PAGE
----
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Darwin Correspondence Project

To J. S. Henslow   17 May [1860]

Down Bromley Kent

May 17th

My dear Henslow

Many thanks for your note & information about my opposers.— I have sent for Literary Gazette.—   1 For the chance of your caring I send the characters by which I can divide all Primroses & cowslips into what I suspect will turn out Male & Female Plants. These two forms exist in about equal numbers.—   I have marked a set of both forms to see about seeding. The difference in state of pollen is very clear & invariable.2

I suspect it will turn out fine case for me: the first gradation in the formation of a dioicous plant.—   The Holly forms a second step, for here the male plant has anthers but no pollen.— The male cowslips have abundant pollen, but all grains small-sized.—

It will be curious if I can show that so common a plant is dioicous or nearly so.

Auriculas are in same state as far as I have seen.—

This is reason why I wanted to know whether you had observed long & short pistils in any other flowers.

Yours affectly | C. Darwin


*uCowslips Primroses MalePlants. Tube of corolla long, throat short— Stamens long— pollen in water about 96000 of inch in diameter. Pistil short, stigma far beneath anthers,— surface of stigma smoother Female plants:— Tube of corolla short, throat long.— Stamens short, pollen in water about 66000 of in inch in diameter.—3 Pistil long, stigma far above anthers, surface of stigma rougher.—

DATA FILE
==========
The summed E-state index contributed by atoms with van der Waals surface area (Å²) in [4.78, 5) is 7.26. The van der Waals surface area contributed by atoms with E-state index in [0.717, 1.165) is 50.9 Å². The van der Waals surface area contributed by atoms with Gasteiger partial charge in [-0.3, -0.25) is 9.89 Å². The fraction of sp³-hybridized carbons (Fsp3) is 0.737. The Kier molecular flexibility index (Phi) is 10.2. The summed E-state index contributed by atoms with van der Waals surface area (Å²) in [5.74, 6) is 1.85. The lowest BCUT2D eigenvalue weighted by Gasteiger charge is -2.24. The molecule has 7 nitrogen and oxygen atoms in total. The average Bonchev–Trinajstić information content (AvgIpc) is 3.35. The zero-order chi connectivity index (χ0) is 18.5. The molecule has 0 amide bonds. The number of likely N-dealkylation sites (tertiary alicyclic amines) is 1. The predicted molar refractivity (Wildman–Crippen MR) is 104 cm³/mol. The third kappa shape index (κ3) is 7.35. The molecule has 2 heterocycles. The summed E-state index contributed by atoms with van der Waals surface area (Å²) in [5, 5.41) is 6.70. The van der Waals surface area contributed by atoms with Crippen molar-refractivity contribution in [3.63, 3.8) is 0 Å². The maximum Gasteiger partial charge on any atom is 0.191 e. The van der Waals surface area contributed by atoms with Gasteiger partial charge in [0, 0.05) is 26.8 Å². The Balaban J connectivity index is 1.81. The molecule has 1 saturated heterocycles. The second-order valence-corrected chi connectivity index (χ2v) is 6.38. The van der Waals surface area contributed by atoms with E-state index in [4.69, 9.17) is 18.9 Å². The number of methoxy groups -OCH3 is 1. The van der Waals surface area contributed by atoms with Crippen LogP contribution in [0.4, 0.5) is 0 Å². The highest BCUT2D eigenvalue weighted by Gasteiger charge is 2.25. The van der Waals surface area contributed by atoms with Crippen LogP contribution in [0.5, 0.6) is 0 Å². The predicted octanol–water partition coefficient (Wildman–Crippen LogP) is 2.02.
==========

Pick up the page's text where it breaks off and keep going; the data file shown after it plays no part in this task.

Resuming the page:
The Literary Gazette, 12 May 1860, p. 582, included a report on Adam Sedgwick’s and William Clark’s remarks about Origin at the Cambridge Philosophical Society meeting on 7 May 1860.
In CD’s paper on the dimorphic condition of Primula, read on 21 November 1861, the measurements were changed to 10-11/7000 of an inch for the pollen from short-styled plants and 77000 of an inch for that from the long-styled plants. By the time CD wrote this paper, he had found that the short-styled plants produced more seeds than the long-styled, and so he designated the short-styled ones ‘females’. See Collected papers 2: 49–51.


Collected papers: The collected papers of Charles Darwin. Edited by Paul H. Barrett. 2 vols. Chicago and London: University of Chicago Press. 1977.

Origin: On the origin of species by means of natural selection, or the preservation of favoured races in the struggle for life. By Charles Darwin. London: John Murray. 1859.


Sends characters by which he can divide all primroses and cowslips into what he suspects will be male and female plants. Believes these forms are first step in formation of a dioecious plant.

Letter details

Letter no.
Charles Robert Darwin
John Stevens Henslow
Sent from
Source of text
DAR 93: A72–3, A116
Physical description

Please cite as

Darwin Correspondence Project, “Letter no. 2805,” accessed on 5 August 2020,

Also published in The Correspondence of Charles Darwin, vol. 8